Configuring XDM

Configuring XDM to accept remote logins begins with the /etc/X11/xdm/xdm-config file. The key change is in the following line, which usually appears near the end of the

DisplayManager.requestPort: 0

This line tells XDMCP not to listen on its usual port. Such a configuration is common on workstations, which normally manage their local X servers more directly. Change the 0 in this line to 177 or comment out the line by placing a hash mark (#) or exclamation mark (!) at the start of the line.

In addition to xdm-config, you must edit the /etc/X11/xdm/Xaccess file, which controls what XDMCP clients may access the XDMCP server. This file is likely to contain lines such as the following, but they'll probably be commented out:


These lines tell the system to accept logins from any host and to provide a chooser (a list of available XDMCP servers on the local network) to any client that asks for one. The default commented-out configuration denies access to all computers, so uncommenting the lines enables access. Instead of using an asterisk (*), though, you may want to specify computers by name. An asterisk can stand in for part of a name. For instance, * grants access to any computer in the domain.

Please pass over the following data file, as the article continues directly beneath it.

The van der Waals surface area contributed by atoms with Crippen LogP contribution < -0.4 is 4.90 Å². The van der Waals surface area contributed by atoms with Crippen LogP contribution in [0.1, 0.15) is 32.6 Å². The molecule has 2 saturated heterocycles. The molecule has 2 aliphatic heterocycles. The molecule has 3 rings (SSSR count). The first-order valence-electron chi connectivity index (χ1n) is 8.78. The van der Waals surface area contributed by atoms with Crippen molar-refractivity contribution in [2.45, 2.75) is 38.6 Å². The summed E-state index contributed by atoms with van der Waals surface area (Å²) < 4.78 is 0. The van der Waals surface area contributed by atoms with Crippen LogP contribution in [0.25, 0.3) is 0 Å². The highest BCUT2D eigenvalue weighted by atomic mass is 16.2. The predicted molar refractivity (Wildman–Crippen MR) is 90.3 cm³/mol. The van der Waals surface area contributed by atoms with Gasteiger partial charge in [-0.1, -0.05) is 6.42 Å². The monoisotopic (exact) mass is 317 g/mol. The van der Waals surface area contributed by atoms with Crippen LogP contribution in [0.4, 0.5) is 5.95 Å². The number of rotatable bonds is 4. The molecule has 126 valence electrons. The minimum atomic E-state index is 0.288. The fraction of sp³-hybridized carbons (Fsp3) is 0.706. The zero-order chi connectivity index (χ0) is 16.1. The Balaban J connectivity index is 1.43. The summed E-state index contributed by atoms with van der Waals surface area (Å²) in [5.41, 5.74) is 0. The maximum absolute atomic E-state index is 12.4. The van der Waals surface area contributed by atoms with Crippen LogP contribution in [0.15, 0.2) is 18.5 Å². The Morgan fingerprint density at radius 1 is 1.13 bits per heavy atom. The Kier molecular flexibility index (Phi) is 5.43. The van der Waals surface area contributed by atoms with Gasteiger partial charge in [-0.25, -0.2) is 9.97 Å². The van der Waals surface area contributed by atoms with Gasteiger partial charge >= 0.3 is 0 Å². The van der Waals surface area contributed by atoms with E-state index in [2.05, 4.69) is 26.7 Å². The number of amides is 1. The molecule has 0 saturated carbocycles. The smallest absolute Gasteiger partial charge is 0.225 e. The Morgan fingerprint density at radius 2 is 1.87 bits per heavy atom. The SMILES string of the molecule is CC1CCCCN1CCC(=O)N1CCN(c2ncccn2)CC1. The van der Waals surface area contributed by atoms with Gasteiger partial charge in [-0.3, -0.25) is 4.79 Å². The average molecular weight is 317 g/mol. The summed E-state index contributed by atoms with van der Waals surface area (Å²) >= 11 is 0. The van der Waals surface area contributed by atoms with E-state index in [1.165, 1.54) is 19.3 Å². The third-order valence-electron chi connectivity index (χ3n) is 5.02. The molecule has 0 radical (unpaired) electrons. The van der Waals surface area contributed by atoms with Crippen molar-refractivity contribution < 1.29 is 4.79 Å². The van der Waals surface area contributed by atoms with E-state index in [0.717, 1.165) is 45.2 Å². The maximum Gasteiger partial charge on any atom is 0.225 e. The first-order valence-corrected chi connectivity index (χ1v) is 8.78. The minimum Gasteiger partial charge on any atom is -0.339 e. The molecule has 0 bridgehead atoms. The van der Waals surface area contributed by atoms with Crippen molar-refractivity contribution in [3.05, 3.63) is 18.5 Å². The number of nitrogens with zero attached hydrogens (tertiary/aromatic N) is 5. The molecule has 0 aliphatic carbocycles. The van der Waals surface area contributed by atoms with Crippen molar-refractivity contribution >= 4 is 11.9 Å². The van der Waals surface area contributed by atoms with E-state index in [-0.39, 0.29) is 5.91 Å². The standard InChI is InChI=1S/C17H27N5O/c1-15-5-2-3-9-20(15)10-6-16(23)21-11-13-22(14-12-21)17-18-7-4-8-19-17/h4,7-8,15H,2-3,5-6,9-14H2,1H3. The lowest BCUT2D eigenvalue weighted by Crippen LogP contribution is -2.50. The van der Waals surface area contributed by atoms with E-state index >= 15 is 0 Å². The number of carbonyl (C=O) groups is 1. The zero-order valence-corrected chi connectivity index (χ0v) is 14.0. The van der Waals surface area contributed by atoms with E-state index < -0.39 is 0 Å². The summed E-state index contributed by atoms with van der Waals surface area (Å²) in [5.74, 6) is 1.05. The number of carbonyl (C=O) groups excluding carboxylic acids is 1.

The /etc/X11/xdm/Xservers file lists the displays that XDM should manage. A typical configuration includes a line like the following:

:0 local /bin/nice -n -10 /usr/X11R6/bin/X -deferglyphs 16

Note This line varies greatly from one system to another. The :0 local part is the least likely to vary, and the line will also include a call to your X server program. Other details may differ.

This line tells XDM to run /usr/X11 R6/bin/X and to display an XDMCP login prompt on this server whenever the XDMCP server itself runs. If you don't want to start X locally but you do want to accept remote XDMCP logins, comment this line out. When you restart runlevel 5, the system should not start X, but it should accept remote XDMCP logins.

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